weather and winds.  David had to come back to work so Glenda and I stayed in Grenada for ten days and explored the island.  We loved it.  She then returned to her home in Boulder and I came back to our home in Frenchman’s Cay where we entertained 28 sailors from the Caribbean 1500 for Christmas dinner on our deck.  They all brought something delicious to share and I must say that it was one of our most memorable Christmases ever.

1994 brought many changes in our household.  In January David decided to resign as General Manager of Frenchman’s Ship Yard.  He had been there for a year and a half and although he loved the work and the responsibility, a better opportunity came his way.  He was asked to be a Marine Broker for BVI Yacht Sales (formerly Nanny Cay Yacht Sales).  This he accepted and continues to do.  It allows him much more freedom as he still has time for yacht deliveries.

He took JESSIE to Antigua Race Week in March with Orren and six of his high school buddies, now all in their forties.  If that wasn’t a blast.  I went down to join them and help deliver the boat back to Tortola.  They had never seen French Topless Sailors.  They were so funny “ooohing and ahhhhhhing”

In May David, Orren and I took JESSIE to Georgetown, Exhumas.  This was a downwind trip and was delightful.  The Coast Guard was out in full force due to the embargoes of both Haiti and Cuba and enjoyed buzzing us in their helicopters and on the VHF.  We took out the largest U.S. flag we had, which measures 4’ x 6’ and flew it, knowing they would then leave us alone.  They did.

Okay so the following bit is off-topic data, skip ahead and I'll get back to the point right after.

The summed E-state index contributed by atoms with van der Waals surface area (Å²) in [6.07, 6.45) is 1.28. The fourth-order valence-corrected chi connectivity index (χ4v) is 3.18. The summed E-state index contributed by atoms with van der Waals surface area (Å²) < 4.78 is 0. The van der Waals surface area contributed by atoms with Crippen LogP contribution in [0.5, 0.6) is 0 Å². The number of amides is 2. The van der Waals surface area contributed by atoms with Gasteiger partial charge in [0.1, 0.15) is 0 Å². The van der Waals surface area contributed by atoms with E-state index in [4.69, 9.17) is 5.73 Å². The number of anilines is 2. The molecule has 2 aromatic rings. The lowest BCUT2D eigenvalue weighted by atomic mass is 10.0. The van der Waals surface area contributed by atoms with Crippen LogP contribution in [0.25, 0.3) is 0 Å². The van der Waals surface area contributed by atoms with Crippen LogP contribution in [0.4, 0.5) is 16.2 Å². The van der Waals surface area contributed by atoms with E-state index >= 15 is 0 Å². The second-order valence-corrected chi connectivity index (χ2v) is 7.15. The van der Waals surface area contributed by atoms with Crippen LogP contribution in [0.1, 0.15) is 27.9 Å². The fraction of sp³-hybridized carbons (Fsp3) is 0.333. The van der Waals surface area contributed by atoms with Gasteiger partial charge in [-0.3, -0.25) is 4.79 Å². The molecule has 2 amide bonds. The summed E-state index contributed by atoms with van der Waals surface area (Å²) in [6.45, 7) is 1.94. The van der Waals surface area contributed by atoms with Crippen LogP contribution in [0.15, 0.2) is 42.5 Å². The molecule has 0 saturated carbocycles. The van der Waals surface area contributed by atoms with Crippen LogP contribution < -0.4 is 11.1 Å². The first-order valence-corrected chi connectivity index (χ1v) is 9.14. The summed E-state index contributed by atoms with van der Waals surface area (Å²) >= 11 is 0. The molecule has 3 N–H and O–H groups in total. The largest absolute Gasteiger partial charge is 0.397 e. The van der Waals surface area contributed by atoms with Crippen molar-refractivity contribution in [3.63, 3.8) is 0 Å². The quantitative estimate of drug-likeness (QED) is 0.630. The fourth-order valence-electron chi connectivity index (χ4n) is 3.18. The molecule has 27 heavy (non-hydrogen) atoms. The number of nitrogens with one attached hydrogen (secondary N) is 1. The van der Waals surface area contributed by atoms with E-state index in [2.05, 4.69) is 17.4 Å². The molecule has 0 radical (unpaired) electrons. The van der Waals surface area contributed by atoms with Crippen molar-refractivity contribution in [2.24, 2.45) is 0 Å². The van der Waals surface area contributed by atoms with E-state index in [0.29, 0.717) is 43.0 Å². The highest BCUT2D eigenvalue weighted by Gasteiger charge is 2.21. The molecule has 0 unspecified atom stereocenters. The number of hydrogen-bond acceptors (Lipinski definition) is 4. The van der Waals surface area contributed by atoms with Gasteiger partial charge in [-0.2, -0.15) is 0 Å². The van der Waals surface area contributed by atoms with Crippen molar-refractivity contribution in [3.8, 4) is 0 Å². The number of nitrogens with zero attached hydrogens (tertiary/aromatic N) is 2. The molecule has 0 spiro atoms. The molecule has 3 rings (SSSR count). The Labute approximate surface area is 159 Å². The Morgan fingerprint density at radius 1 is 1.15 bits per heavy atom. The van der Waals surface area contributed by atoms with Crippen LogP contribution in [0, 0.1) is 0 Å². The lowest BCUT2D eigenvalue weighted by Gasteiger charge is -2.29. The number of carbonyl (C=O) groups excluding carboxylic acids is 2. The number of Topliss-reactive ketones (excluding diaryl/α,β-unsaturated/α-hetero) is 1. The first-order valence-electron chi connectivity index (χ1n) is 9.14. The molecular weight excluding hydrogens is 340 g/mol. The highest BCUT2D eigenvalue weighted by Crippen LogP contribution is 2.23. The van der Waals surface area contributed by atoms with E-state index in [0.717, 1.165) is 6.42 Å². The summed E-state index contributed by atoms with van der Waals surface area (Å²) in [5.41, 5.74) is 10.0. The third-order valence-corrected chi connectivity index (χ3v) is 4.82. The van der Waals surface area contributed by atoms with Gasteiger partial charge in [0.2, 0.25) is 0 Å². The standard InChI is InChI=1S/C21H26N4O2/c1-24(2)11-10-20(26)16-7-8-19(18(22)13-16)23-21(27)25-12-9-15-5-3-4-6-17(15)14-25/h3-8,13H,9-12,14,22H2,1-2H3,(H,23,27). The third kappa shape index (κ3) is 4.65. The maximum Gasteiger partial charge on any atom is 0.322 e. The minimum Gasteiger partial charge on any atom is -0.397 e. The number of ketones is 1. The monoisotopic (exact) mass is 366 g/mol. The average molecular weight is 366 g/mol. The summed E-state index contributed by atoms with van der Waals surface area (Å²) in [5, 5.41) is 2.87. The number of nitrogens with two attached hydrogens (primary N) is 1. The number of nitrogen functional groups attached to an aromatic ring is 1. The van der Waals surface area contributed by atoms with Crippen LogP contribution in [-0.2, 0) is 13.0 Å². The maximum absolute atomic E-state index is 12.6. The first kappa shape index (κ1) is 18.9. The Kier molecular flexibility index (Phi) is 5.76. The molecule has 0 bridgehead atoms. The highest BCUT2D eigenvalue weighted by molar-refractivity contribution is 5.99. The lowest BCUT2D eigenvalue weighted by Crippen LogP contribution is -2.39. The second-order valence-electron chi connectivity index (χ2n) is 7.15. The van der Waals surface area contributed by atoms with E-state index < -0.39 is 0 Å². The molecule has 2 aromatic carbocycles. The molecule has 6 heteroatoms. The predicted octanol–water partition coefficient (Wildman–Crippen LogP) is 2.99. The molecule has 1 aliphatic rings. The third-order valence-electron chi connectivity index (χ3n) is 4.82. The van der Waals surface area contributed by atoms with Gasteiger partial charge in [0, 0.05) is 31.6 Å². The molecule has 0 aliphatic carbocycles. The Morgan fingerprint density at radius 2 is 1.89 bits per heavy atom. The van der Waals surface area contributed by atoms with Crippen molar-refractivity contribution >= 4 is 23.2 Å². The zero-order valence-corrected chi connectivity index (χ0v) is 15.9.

In June I went to work as a writer for the Nautical Scene, a BI-monthly newspaper devoted to Sailors and Yachtspeople from Ft. Lauderdale to Venezuela.  I am the correspondent from the BVI and absolutely love reporting.  I cover all of the races and have the license to write on anything I choose without editing or censorship.  Right up my alley.  I also became the secretary for BVI Yacht Sales so I spend my days in air-conditioning and with boats.  Also right up my alley.  Because of the fact that our house was then located too far from Nanny Cay, where the office is located, we moved onto our boat ANTARES and put it in a slip right in front of the office.  This was a very wise decision as it saves us time, money and generates many more sales as we are always close by.

I enjoyed a wonderful delivery back from St. Maarten in September.   I flew over and joined my friends, Matt and Claire.  We ate and partied, partied and ate and then brought back their new 48’ Jean Tote Catamaran for charter at the Moorings.  It was a very enjoyable week.

On October 2, David and I left for the U.S. where we spent a whirlwind seven weeks.  We rented a “95 Bonneville that was loaded for only $80.00 a week with 7 miles on it.  7,000 miles later we had covered all of the outer islands of Florida, South Carolina and North Carolina.  We had attended the Annapolis Boat Show where we donated our time and expertise to the BVI Tourist Booth, attended the start of the 94’ Caribbean 1500 in Hampton, Va., explored Cape Cod and visited with all of our many friends on the Eastern Shore.  

David’s oldest daughter, Diane, was married in New Hampshire so we were there for a week for all of the festivities and the wedding (of course he was “Father of the Bride”) which was lovely.  There is nothing more beautiful than the North East in the fall when the leaves turn hundreds of colors.  It is breathtakingly beautiful.  We had a wonderful time with his family also.